Baseball Magazine

Train to a Standard, Not a Number

By Meachrm @BaseballBTYard
Train to a standard, not a number

I have had that type of conversation many times with players over the years regarding swings, pitches, ground balls, running, and weight training. My typical answer, "as many as you need to," is usually not satisfactory to the player because most often the player would rather hear a number that guides their training. But as the title says, you should be training to a "standard" and not a "number."

50 swings a day is fine until your body is just too tired on that given day to complete more than 23 effective swings. If you set off to run 3 miles and you feel great, why not make it 3.5 or 4?

Extra swings, grounders, pitches, etc. when your body is just not feeling it tends to create bad habits which can hurt you in the long run. I understand that there is value in pushing yourself beyond what you think you are capable of for the mental benefits but sometimes it's just better to stop if you sense your body is dragging.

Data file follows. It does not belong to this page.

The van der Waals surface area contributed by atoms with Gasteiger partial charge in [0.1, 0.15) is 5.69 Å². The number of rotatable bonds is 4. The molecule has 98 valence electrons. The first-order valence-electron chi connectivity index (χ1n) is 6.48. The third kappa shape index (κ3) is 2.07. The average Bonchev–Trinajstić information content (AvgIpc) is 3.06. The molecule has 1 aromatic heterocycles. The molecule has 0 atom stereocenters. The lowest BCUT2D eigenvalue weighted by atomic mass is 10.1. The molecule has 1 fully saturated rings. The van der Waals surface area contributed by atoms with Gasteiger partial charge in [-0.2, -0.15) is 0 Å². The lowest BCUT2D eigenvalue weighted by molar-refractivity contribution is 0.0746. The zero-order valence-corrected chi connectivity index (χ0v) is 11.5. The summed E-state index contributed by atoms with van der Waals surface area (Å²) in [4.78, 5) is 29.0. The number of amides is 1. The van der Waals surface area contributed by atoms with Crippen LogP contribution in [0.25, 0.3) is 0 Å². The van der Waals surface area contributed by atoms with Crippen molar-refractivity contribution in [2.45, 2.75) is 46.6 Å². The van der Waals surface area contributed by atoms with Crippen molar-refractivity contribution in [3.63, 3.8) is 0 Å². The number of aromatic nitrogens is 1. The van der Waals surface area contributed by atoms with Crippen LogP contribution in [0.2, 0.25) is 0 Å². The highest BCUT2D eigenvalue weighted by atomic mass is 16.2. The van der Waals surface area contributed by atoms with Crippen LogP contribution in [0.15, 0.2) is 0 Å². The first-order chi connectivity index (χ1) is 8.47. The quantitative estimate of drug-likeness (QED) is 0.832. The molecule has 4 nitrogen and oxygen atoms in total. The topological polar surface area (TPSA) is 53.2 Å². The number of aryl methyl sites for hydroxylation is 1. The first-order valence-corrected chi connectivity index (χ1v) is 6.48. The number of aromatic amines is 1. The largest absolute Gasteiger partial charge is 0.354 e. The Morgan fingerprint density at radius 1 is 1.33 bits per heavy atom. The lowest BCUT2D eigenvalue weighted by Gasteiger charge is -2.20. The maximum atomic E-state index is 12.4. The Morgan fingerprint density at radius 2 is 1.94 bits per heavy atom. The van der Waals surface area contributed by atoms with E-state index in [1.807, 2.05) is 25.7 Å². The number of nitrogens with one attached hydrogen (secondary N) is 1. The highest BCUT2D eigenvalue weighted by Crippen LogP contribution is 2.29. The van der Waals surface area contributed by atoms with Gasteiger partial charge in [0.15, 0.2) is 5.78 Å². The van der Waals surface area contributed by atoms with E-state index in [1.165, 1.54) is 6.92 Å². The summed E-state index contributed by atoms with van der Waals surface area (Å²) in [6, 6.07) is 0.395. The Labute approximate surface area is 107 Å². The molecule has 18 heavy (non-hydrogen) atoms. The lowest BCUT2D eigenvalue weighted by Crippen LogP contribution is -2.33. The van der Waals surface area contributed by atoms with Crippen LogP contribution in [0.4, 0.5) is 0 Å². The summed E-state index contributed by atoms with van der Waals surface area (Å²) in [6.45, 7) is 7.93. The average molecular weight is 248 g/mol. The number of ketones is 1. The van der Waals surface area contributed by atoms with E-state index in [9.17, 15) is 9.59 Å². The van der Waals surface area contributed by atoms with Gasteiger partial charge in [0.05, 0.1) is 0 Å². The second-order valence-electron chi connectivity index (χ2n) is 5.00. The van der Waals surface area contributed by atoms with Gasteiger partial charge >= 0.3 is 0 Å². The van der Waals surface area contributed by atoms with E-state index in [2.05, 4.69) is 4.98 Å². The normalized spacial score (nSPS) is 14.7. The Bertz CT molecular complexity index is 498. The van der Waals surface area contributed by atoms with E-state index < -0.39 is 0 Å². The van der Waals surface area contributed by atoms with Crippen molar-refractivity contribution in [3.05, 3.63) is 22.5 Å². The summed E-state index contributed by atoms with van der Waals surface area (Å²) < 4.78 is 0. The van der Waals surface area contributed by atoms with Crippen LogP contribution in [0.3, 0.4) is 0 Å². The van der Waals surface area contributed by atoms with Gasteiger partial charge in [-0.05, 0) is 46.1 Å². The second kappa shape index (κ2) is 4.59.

Some days we drag and some days we feel like we have endless energy. Dozens of variables contribute to that but the key to training is accepting that reality and to proceed through your training accordingly. There is nothing wrong with cutting a workout or training session short if your body is just not right. On the flip side, there is nothing wrong with extending it if there is room for additional effective reps.

Watch a major leaguer take grounders during batting practice and on one day he may take 38. The next day he may take only 17. The numbers are so different because he is not counting. What he is doing is taking grounders until he has accomplished what he has set out to accomplish. He stops when he has reached whatever standard exists in his mind. When he gets there, he stops regardless of what the number is.

Athletes need to remember that the journey they are on as an athlete is a marathon and not a sprint. Knowing when to push yourself farther and knowing when to dial it back are both essential over the long term.

It's ok to start with a number in your head but have the maturity and self-awareness to adjust that stopping point as you go.

Reaching the standard is what you really want, not the number.

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